But over the past year, the Obama administration has quietly unleashed a multiagency crackdown on medical cannabis that goes far beyond anything undertaken by George W. Bush. The feds are busting growers who operate in full compliance with state laws, vowing to seize the property of anyone who dares to even rent to legal pot dispensaries, and threatening to imprison state employees responsible for regulating medical marijuana. With more than 100 raids on pot dispensaries during his first three years, Obama is now on pace to exceed Bush’s record for medical-marijuana busts. “There’s no question that Obama’s the worst president on medical marijuana,” says Rob Kampia, executive director of the Marijuana Policy Project. “He’s gone from first to worst.
The federal crackdown imperils the medical care of the estimated 730,000 patients nationwide – many of them seriously ill or dying – who rely on state-sanctioned marijuana recommended by their doctors. In addition, drug experts warn, the White House’s war on law-abiding providers of medical marijuana will only drum up business for real criminals. “The administration is going after legal dispensaries and state and local authorities in ways that are going to push this stuff back underground again,” says Ethan Nadelmann, director of the Drug Policy Alliance. Gov. Lincoln Chafee of Rhode Island, a former Republican senator who has urged the DEA to legalize medical marijuana, pulls no punches in describing the state of affairs produced by Obama’s efforts to circumvent state law: “Utter chaos.”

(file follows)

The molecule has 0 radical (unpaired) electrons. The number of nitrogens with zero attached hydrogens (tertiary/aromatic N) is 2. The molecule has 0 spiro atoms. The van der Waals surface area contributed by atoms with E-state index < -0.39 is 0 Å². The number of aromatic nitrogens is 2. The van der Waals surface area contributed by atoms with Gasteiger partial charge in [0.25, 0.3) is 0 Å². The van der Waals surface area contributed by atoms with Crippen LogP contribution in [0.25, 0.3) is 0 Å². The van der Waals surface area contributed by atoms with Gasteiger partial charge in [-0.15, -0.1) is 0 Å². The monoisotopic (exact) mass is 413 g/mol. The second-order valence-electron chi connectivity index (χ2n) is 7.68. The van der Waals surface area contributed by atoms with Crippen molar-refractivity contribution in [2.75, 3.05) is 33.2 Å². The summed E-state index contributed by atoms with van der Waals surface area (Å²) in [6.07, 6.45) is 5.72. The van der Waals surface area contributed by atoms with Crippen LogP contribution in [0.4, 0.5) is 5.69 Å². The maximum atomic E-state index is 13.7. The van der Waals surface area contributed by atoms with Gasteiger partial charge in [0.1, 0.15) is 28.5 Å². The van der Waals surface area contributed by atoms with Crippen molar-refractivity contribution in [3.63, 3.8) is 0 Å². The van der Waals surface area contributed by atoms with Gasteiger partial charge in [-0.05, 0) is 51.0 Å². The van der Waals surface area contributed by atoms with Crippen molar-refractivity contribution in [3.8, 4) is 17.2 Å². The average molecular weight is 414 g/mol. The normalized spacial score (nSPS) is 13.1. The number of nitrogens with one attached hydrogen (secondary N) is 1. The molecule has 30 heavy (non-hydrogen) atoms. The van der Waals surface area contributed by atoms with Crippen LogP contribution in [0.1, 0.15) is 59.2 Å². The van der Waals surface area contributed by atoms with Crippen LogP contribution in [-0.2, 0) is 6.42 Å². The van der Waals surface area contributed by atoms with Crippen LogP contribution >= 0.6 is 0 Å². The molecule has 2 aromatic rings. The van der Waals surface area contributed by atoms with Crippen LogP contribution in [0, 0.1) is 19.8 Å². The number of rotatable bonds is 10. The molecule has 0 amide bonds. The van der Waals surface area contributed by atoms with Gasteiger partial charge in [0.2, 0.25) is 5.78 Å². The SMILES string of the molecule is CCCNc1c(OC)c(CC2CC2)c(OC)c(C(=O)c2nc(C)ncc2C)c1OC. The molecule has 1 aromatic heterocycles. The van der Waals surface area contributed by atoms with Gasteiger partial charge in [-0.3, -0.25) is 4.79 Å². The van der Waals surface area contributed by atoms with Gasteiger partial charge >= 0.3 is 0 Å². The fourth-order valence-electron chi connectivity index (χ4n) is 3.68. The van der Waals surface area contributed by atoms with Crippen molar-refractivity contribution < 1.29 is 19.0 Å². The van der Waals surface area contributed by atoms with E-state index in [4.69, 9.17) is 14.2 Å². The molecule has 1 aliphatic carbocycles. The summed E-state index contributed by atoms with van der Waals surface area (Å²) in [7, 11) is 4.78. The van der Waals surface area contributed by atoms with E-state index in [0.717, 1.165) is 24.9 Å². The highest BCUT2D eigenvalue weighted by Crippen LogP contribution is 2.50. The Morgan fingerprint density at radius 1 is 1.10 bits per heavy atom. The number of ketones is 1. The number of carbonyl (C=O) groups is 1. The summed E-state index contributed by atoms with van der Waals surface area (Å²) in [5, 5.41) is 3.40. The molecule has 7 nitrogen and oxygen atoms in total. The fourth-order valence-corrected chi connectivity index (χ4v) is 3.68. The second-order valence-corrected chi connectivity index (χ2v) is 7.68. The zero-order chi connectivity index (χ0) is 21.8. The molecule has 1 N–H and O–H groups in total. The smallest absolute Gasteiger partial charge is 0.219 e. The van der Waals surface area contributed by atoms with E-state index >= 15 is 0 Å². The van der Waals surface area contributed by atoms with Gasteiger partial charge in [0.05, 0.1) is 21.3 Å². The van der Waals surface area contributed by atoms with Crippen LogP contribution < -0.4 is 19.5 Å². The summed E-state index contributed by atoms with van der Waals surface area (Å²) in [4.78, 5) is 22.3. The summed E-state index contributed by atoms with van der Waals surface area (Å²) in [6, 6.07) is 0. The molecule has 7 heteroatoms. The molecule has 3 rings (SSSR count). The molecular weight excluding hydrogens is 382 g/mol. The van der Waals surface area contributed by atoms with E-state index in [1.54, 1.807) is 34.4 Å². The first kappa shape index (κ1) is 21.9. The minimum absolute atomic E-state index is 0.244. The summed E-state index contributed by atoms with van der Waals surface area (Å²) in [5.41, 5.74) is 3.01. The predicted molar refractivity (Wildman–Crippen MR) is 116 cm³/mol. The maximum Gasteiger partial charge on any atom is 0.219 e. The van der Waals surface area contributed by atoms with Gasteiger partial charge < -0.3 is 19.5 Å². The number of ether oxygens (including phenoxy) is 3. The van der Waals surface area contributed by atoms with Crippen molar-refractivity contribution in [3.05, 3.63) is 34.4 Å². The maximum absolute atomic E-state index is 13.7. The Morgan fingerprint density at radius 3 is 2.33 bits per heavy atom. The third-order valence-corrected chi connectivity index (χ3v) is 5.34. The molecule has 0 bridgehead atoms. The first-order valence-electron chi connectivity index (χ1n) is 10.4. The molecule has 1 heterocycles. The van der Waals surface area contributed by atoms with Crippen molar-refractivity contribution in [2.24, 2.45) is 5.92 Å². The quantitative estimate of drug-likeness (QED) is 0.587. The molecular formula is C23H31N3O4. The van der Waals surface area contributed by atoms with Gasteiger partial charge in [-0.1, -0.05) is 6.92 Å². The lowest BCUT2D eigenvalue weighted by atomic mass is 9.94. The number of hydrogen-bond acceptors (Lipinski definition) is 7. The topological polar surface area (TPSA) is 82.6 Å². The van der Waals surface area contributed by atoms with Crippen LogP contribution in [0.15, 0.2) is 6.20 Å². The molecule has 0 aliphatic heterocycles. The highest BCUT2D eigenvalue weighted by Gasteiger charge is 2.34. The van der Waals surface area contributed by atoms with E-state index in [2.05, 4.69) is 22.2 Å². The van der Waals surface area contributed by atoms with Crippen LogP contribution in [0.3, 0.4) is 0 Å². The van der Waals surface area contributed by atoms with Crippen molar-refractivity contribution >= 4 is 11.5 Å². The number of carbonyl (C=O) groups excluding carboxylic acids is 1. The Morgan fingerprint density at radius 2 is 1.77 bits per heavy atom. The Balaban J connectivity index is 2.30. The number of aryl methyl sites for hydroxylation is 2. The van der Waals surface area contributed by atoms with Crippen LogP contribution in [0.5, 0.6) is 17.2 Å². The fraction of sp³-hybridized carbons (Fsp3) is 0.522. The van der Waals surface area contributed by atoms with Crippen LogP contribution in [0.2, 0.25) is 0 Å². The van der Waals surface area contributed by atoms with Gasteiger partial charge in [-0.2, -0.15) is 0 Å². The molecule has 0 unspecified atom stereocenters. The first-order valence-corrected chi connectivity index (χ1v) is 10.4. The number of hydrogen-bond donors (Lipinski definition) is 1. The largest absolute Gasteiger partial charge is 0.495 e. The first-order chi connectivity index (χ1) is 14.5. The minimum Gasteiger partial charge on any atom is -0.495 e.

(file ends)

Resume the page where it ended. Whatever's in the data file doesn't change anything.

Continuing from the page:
President Obama’s regressive shift on pot policy has occurred at a time when Americans have also made a notable shift on how they view marijuana — a shift in the other direction. A Gallup poll conducted last year found that a record 50 percent of Americans say that marijuana should be legal, a twenty-point swing from a decade ago.
With public support clearly having swung behind legalization and state voters now taking it into their own hands to push legalization, many see the burgeoning scrap over marijuana as a repeat of Prohibition-era fights over alcohol. The nationwide ban on booze began to crumble as more and more states passed individual laws to loosen regulations on alcohol within their own borders, defying federal authority.